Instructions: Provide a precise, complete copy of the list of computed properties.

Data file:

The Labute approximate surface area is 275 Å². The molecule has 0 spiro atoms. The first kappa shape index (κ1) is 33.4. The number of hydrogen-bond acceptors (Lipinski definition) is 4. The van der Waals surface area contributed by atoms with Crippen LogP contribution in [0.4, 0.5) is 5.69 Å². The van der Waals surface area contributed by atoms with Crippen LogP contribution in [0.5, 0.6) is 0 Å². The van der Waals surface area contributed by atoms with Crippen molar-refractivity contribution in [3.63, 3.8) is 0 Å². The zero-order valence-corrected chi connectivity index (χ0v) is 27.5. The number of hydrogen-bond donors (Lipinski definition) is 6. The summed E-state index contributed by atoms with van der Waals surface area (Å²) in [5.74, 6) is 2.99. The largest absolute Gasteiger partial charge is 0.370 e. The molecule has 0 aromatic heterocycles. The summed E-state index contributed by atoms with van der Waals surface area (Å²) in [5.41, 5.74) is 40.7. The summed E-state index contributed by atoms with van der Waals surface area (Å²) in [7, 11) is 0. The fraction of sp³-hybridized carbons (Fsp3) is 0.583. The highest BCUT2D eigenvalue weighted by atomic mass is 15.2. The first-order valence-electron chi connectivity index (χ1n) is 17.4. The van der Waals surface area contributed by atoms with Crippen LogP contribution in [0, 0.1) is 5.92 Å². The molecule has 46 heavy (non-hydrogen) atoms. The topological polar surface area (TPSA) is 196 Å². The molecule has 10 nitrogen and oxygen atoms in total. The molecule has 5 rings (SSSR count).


The Labute approximate surface area is 275 Å². The molecule has 0 spiro atoms. The first kappa shape index (κ1) is 33.4. The number of hydrogen-bond acceptors (Lipinski definition) is 4. The van der Waals surface area contributed by atoms with Crippen LogP contribution in [0.4, 0.5) is 5.69 Å². The van der Waals surface area contributed by atoms with Crippen LogP contribution in [0.5, 0.6) is 0 Å². The van der Waals surface area contributed by atoms with Crippen molar-refractivity contribution in [3.63, 3.8) is 0 Å². The zero-order valence-corrected chi connectivity index (χ0v) is 27.5. The number of hydrogen-bond donors (Lipinski definition) is 6. The summed E-state index contributed by atoms with van der Waals surface area (Å²) in [5.74, 6) is 2.99. The largest absolute Gasteiger partial charge is 0.370 e. The molecule has 0 aromatic heterocycles. The summed E-state index contributed by atoms with van der Waals surface area (Å²) in [5.41, 5.74) is 40.7. The summed E-state index contributed by atoms with van der Waals surface area (Å²) in [7, 11) is 0. The fraction of sp³-hybridized carbons (Fsp3) is 0.583. The highest BCUT2D eigenvalue weighted by atomic mass is 15.2. The first-order valence-electron chi connectivity index (χ1n) is 17.4. The van der Waals surface area contributed by atoms with Crippen LogP contribution in [0, 0.1) is 5.92 Å². The molecule has 46 heavy (non-hydrogen) atoms. The topological polar surface area (TPSA) is 196 Å². The molecule has 10 nitrogen and oxygen atoms in total. The molecule has 5 rings (SSSR count).